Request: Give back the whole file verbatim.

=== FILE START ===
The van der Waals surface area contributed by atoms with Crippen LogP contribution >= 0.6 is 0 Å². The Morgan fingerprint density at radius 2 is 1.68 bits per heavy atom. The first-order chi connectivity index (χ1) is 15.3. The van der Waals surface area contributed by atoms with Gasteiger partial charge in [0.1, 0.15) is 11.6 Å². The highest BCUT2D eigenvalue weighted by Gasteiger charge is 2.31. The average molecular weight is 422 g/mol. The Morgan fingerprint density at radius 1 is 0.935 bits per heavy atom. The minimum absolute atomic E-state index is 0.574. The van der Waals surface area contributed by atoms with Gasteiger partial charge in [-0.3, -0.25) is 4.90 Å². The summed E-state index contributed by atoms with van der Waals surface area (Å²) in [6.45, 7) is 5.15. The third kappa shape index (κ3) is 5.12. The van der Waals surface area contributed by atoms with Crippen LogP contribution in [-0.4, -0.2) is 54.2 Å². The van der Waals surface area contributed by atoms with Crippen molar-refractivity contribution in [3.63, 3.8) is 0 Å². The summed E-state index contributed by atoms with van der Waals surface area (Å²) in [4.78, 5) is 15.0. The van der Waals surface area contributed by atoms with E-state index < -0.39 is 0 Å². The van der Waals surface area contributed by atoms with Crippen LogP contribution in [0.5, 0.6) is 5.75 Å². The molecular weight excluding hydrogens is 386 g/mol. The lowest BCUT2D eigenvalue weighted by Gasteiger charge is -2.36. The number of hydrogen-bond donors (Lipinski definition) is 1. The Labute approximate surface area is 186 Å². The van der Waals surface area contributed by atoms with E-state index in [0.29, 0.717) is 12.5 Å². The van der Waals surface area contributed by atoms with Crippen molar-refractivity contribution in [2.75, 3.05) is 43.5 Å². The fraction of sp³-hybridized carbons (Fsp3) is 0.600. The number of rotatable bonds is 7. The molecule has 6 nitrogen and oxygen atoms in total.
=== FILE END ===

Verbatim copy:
The van der Waals surface area contributed by atoms with Crippen LogP contribution >= 0.6 is 0 Å². The Morgan fingerprint density at radius 2 is 1.68 bits per heavy atom. The first-order chi connectivity index (χ1) is 15.3. The van der Waals surface area contributed by atoms with Gasteiger partial charge in [0.1, 0.15) is 11.6 Å². The highest BCUT2D eigenvalue weighted by Gasteiger charge is 2.31. The average molecular weight is 422 g/mol. The Morgan fingerprint density at radius 1 is 0.935 bits per heavy atom. The minimum absolute atomic E-state index is 0.574. The van der Waals surface area contributed by atoms with Gasteiger partial charge in [-0.3, -0.25) is 4.90 Å². The summed E-state index contributed by atoms with van der Waals surface area (Å²) in [6.45, 7) is 5.15. The third kappa shape index (κ3) is 5.12. The van der Waals surface area contributed by atoms with Crippen LogP contribution in [-0.4, -0.2) is 54.2 Å². The van der Waals surface area contributed by atoms with Crippen molar-refractivity contribution in [3.63, 3.8) is 0 Å². The summed E-state index contributed by atoms with van der Waals surface area (Å²) in [4.78, 5) is 15.0. The van der Waals surface area contributed by atoms with E-state index < -0.39 is 0 Å². The van der Waals surface area contributed by atoms with Crippen LogP contribution in [0.5, 0.6) is 5.75 Å². The molecular weight excluding hydrogens is 386 g/mol. The lowest BCUT2D eigenvalue weighted by Gasteiger charge is -2.36. The number of hydrogen-bond donors (Lipinski definition) is 1. The Labute approximate surface area is 186 Å². The van der Waals surface area contributed by atoms with E-state index in [0.29, 0.717) is 12.5 Å². The van der Waals surface area contributed by atoms with Crippen molar-refractivity contribution in [2.75, 3.05) is 43.5 Å². The fraction of sp³-hybridized carbons (Fsp3) is 0.600. The number of rotatable bonds is 7. The molecule has 6 nitrogen and oxygen atoms in total.